The first is that we shouldn’t be surprised when we or others fail to live up to God’s purpose for marriage. If we are bound to disobedience, the we won’t get it right. In any of our relationships, our natural tendency is to think more about what we can get from the other person than showing the self-giving love of Christ. We can’t just focus on one aspect of marriage and forget about God’s bigger plan for marriage to be a life-long commitment through which we model Jesus’ sacrificial love. If we want to fulfil God’s whole intention for marriage, then we will all fail because of our natural, human condition.
It is really easy for us to focus on Paul’s words that we are ‘imprisoned in disobedience’ but that misses the main point of the verse. Paul argues that God does that so he can have mercy on all of us. God’s plan is not to criticise or condemn, to politicize or judge people. Throughout the story of Scripture, God’s intention is always to show mercy to people so that they can know him as the God of mercy. Mercy can be understood as undeserved kindness, treating people better that they deserve, especially those who need it the most but deserve it the least. Paul is saying that this is God’s plan for all people. We see God’s mercy in the way Jesus treated people in the gospel stories and especially in the cross. Jesus’ death and resurrection is the fullest extent of God’s mercy as he takes our rebellion and disobedience on himself, and sets us free from our prisons by dying as a slave in our place. Paul tells us that God’s plan is that every person encounters this mercy so we can know and trust God as the One who is merciful to all.
God has given us government who are called to make good laws and who are responsible to him for the way they govern. As God’s people living in the world, he calls us to play our part in our governing processes. We need to take that responsibility seriously in the faith that God gives us. However, we always need to remember that the fundamental purpose of Christ’s Church is not to impose a rule of law on society, but to bring the message of God’s liberating mercy to our families, our communities, and our nation. If we’re not doing that, then who will?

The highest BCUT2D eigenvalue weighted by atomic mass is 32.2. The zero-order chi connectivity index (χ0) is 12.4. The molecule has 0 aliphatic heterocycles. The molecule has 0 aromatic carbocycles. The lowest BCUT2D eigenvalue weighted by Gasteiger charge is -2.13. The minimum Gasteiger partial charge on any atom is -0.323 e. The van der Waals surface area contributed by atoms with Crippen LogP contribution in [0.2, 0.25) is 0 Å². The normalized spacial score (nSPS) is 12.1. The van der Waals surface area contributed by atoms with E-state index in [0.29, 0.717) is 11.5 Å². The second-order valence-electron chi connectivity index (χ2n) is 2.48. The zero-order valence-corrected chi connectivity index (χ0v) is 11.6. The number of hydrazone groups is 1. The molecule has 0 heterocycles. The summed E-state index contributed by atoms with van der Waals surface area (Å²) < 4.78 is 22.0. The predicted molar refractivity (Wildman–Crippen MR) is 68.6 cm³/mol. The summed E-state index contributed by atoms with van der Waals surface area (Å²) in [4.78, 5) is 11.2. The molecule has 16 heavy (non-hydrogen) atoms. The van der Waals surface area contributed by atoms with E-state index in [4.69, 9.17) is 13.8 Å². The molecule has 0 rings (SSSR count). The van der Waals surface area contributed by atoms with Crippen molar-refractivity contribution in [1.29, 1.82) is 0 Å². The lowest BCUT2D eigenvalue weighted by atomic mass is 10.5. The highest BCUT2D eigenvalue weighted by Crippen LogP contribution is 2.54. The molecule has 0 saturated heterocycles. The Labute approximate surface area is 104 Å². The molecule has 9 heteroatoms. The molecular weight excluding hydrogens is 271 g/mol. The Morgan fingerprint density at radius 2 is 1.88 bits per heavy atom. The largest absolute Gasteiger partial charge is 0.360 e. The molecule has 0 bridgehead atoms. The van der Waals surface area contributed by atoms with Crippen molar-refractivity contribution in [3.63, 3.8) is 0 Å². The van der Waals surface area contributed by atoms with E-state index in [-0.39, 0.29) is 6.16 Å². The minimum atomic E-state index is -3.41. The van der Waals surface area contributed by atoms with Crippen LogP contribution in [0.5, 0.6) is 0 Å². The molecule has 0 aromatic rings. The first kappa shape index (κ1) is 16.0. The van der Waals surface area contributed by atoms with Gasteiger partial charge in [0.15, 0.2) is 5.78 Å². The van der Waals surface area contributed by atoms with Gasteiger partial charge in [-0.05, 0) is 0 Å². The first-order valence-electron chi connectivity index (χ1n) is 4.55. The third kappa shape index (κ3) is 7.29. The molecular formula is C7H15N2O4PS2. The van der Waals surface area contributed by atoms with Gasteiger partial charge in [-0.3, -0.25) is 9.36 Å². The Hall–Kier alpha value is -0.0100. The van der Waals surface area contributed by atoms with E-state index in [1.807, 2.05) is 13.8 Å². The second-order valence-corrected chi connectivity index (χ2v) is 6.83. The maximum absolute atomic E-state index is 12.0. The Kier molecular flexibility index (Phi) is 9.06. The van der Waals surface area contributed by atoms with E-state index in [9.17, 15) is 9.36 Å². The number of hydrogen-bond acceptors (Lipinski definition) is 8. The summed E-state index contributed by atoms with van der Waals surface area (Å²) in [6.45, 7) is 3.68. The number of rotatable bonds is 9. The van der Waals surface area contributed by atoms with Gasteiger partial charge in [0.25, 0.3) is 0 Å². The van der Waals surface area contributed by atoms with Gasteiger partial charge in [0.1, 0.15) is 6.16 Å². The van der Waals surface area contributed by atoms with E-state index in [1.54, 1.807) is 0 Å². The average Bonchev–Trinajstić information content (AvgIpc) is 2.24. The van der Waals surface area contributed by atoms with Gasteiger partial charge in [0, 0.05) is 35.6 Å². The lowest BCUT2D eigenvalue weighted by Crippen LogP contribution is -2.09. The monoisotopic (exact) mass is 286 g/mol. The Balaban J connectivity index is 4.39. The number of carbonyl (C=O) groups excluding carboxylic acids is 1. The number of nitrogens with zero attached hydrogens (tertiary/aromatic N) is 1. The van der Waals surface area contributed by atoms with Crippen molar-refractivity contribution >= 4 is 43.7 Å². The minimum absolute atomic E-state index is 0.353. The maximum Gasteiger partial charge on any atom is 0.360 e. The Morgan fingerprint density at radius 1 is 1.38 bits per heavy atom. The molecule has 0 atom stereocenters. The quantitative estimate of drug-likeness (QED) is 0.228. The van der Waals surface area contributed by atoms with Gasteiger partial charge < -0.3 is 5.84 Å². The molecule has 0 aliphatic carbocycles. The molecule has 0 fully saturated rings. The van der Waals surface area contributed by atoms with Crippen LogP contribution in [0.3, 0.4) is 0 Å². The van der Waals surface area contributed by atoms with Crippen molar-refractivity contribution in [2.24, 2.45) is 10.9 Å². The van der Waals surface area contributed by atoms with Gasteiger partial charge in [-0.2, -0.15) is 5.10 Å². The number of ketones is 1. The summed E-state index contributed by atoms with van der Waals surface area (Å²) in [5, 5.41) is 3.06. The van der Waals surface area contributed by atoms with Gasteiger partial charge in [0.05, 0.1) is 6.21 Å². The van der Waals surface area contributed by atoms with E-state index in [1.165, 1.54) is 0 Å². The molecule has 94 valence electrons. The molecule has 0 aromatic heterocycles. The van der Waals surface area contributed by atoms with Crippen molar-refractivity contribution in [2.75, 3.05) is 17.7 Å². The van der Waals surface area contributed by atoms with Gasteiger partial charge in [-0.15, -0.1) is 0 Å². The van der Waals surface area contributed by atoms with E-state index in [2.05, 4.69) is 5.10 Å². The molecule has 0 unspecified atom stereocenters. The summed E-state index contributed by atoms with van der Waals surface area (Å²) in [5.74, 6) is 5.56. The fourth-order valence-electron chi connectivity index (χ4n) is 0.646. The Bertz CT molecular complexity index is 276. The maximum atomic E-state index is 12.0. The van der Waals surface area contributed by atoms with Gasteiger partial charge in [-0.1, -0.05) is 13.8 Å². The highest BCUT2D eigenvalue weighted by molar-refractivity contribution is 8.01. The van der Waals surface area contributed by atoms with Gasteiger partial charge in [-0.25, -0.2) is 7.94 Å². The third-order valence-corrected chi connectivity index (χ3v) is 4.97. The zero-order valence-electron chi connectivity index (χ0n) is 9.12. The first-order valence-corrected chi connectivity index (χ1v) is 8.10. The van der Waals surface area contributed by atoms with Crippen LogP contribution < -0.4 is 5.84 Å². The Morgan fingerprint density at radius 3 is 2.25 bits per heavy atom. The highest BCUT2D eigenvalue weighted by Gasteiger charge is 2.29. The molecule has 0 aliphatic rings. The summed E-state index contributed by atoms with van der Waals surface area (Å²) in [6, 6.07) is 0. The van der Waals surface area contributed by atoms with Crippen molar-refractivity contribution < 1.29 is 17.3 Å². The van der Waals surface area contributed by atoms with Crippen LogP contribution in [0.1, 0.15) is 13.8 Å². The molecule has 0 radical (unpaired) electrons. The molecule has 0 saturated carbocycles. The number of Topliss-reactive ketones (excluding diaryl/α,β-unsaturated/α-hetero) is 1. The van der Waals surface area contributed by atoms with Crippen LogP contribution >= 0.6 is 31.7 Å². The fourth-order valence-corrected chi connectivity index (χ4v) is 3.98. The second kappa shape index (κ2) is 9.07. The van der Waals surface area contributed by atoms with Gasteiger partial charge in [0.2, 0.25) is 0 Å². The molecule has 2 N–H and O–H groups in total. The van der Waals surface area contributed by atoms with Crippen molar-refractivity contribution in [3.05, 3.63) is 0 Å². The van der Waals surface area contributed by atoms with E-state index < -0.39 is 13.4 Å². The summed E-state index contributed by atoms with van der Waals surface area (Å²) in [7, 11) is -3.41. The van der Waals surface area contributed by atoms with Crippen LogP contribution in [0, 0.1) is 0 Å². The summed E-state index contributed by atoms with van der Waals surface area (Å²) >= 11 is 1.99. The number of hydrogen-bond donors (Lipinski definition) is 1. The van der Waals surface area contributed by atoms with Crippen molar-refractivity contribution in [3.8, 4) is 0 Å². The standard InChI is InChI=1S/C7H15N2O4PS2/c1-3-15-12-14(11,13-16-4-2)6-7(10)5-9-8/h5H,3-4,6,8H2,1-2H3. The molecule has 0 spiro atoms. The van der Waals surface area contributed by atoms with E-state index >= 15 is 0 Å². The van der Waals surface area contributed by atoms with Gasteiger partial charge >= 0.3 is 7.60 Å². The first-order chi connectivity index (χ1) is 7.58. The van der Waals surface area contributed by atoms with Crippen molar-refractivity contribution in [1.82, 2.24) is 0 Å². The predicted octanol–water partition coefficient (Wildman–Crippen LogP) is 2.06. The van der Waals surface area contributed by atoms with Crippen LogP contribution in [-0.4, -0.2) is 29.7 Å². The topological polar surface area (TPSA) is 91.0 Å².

So I commit the coming plebiscite on the definition of marriage to you, trusting that God’s will be done. Whether the question is clear for you, one way or the other, or if it is a muddy mess and you are finding it hard to discern the best way forward for our nation, I want to ask you to remember one thing: none of us really God’s intentions for our relationships with each other, so, as people who have received mercy for Christ’s sake, how can we best extend God’s mercy to others?
More to think about:
- What does ‘mercy’ mean to you? Can you give an example of a time when you received mercy from someone?
- Paul says that ‘God has imprisoned everyone in disobedience so he could have mercy on everyone’ (Romans 11:32 NLT). In this verse, do you tend to focus more on God imprisoning people? Or is your focus more on God having mercy on everyone? Why do you think you do that? What might it say about how you see God?
- Would you agree that the main purpose of the Christian Church is to extend God’s mercy to people? How does showing mercy to others become an act of faith?
- How might Paul’s words help us as we prepare for the postal plebiscite on redefining the legal understanding of marriage in Australia?
- Who is someone you can show mercy to today? This week?